Below you can find references to recent representative articles from Scientific American on major branches of physics. These articles detail specific examples of current research in each particular field. Besides Scientific American, other sources for general articles on current research in physics include Discover magazine and the Science Times section of each Tuesday's New York Times.


Scientific American articles


"Collapse and Formation of Stars" by A.P. Boss, January 1985

"The Great Supernova of 1987" by S. Woosley and T. Weaver, August 1989

"Black Holes in Galactic Centers" by M.J. Rees, November 1990

"The Expansion Rate and Size of the Universe" by W.L. Freedman, November 1992

"The Ghostliest Galaxies" by Gregory D. Bothun, February 1997

Atomic and Molecular Physics

"Detecting Individual Atoms and Molecules with Lasers" by V.S. Letokhov, September 1988

"The Birth of Molecules" by A.H. Zewail, December 1990

"Friction at the Atomic Scale" by Jacqueline Krim, October 1996

Biophysics and Medical Physics

"Advances in Tumor Imaging" by Maryellen L. Giger and Charles A. Pelizzari, September 1996

"The Machinery of Thought" by Tim Beardsley, August 1997

Solid State Physics

"Ion Implantation of Surfaces" by S.T. Picraux and P.S. Peercy, March 1985

"Crystals at High Pressure" by R.M. Hazen and L.W. Finger, May 1985

"Advanced Metals" by B.H. Kear, October 1986

"Quantum Dots" by M.A. Reed, January 1993

"High-Temperature Superconductors" by P.C.W. Chu, September 1995

"Electrons in Flatland" by Steven Kivelson, Dung-Hai Lee and Shou-Cheng Zhang, March 1996

"Probing High-Temperature Superconductivity" by John R. Kirtley and Chang C. Tsuei, August 1996

Optical and Laser Physics

"Laser Applications in Manufacturing" A.V.La Rocca, March 1982

"Optical Gyroscopes" by D.Z. Anderson, April 1986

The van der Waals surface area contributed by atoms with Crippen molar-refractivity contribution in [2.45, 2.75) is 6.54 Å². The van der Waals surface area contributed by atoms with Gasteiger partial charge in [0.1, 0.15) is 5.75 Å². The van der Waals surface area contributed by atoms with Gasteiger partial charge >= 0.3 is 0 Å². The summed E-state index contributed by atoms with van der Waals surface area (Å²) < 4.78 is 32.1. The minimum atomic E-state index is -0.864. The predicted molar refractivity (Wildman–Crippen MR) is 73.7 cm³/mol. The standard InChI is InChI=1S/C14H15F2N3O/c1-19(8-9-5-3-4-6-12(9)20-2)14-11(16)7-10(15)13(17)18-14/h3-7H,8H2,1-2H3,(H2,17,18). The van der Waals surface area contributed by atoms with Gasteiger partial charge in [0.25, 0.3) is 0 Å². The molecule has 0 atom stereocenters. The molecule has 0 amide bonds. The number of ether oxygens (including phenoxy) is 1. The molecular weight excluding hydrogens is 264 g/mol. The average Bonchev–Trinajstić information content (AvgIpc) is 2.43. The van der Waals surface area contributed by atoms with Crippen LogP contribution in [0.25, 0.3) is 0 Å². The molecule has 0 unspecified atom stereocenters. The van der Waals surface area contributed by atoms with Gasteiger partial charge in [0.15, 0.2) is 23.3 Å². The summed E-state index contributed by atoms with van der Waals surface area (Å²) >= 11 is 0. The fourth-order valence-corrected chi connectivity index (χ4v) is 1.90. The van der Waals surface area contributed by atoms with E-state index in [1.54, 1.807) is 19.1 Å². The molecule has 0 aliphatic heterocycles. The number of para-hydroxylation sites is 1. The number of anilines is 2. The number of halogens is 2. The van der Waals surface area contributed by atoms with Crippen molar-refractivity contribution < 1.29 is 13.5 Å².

"X-Ray Microscopes" by M.R. Howells, J. Kirz and D. Sayre, February 1991

"Liquid Mirrors" by Ermanno F. Borra, February 1994

"Quantum Seeing in the Dark" by P. Kwiat, H. Weinfurter and A. Zeilinger, November 1996

"Lightning Control with Lasers" by Jean-Claude Diels, Ralph Bernstein, Karl E. Stahlkopf and Xin Miao Zhao, August 1997

Fluid and Plasma Physics

"The Active Solar Corona" by R.Wolfson, February 1983

"The Structure of Comet Tails" by J.C.Brandt and M.B.Niedner, January 1986

"The Earth Magnetotail" by E.W.Hones, March 1986

"The 3He Superfluids" by O.V. Lounasmaa and G. Pickett, June 1990

"The International Thermonuclear Experimental Reactor" by R.W. Cohn, V.A. Chuyanov, N. Inoue and D.R. Sweetman, April 1992

"Tackling Turbulence with Supercomputers" by Parviz Moin and John Kim, January 1997

Nuclear Physics

"Hot Nuclear Matter" by W. Greiner and H. Stoecker, January 1985

"Radiocarbon Dating by Accelerator Mass Spectroscopy" by R.E.M. Hedges and J.A.J. Gowlett, January 1986

"Rethinking Nuclear Power" by R.L.Lester, March 1986

"Exotic Atomic Nuclei" by J.H. Hamilton and J.A. Maruhn, July 1986

"Creating Superheavy Elements" by P. Armbruster and G. Muenzenberg, May 1989

"Halo Nuclei" by Sam M. Austin and George F. Bertsch, June 1995

"Fusion" by Harold P. Furth, September 1996